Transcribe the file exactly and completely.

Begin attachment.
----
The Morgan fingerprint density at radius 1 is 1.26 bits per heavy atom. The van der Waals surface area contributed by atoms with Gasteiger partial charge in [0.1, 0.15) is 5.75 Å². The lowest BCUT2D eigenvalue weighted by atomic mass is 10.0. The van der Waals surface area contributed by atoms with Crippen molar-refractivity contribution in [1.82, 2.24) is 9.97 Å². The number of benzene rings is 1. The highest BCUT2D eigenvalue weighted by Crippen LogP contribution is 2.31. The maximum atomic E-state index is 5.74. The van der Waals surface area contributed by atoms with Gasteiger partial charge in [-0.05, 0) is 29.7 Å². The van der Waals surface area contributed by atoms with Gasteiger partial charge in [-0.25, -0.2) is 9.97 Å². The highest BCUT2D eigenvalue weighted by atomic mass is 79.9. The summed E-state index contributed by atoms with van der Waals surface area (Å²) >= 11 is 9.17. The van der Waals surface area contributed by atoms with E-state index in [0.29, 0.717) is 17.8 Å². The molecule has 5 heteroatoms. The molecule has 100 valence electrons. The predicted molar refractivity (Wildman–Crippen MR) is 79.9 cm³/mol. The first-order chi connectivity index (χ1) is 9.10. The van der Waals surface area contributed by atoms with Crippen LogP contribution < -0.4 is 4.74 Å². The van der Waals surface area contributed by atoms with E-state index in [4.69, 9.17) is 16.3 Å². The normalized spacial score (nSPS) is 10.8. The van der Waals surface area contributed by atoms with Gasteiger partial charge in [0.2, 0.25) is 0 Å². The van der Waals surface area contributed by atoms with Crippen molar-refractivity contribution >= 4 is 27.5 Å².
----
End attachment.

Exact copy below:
The Morgan fingerprint density at radius 1 is 1.26 bits per heavy atom. The van der Waals surface area contributed by atoms with Gasteiger partial charge in [0.1, 0.15) is 5.75 Å². The lowest BCUT2D eigenvalue weighted by atomic mass is 10.0. The van der Waals surface area contributed by atoms with Crippen molar-refractivity contribution in [1.82, 2.24) is 9.97 Å². The number of benzene rings is 1. The highest BCUT2D eigenvalue weighted by Crippen LogP contribution is 2.31. The maximum atomic E-state index is 5.74. The van der Waals surface area contributed by atoms with Gasteiger partial charge in [-0.05, 0) is 29.7 Å². The van der Waals surface area contributed by atoms with Gasteiger partial charge in [-0.25, -0.2) is 9.97 Å². The highest BCUT2D eigenvalue weighted by atomic mass is 79.9. The summed E-state index contributed by atoms with van der Waals surface area (Å²) >= 11 is 9.17. The van der Waals surface area contributed by atoms with E-state index in [0.29, 0.717) is 17.8 Å². The molecule has 5 heteroatoms. The molecule has 100 valence electrons. The predicted molar refractivity (Wildman–Crippen MR) is 79.9 cm³/mol. The first-order chi connectivity index (χ1) is 9.10. The van der Waals surface area contributed by atoms with Crippen LogP contribution < -0.4 is 4.74 Å². The van der Waals surface area contributed by atoms with E-state index in [4.69, 9.17) is 16.3 Å². The normalized spacial score (nSPS) is 10.8. The van der Waals surface area contributed by atoms with Gasteiger partial charge in [0.2, 0.25) is 0 Å². The van der Waals surface area contributed by atoms with Crippen molar-refractivity contribution >= 4 is 27.5 Å².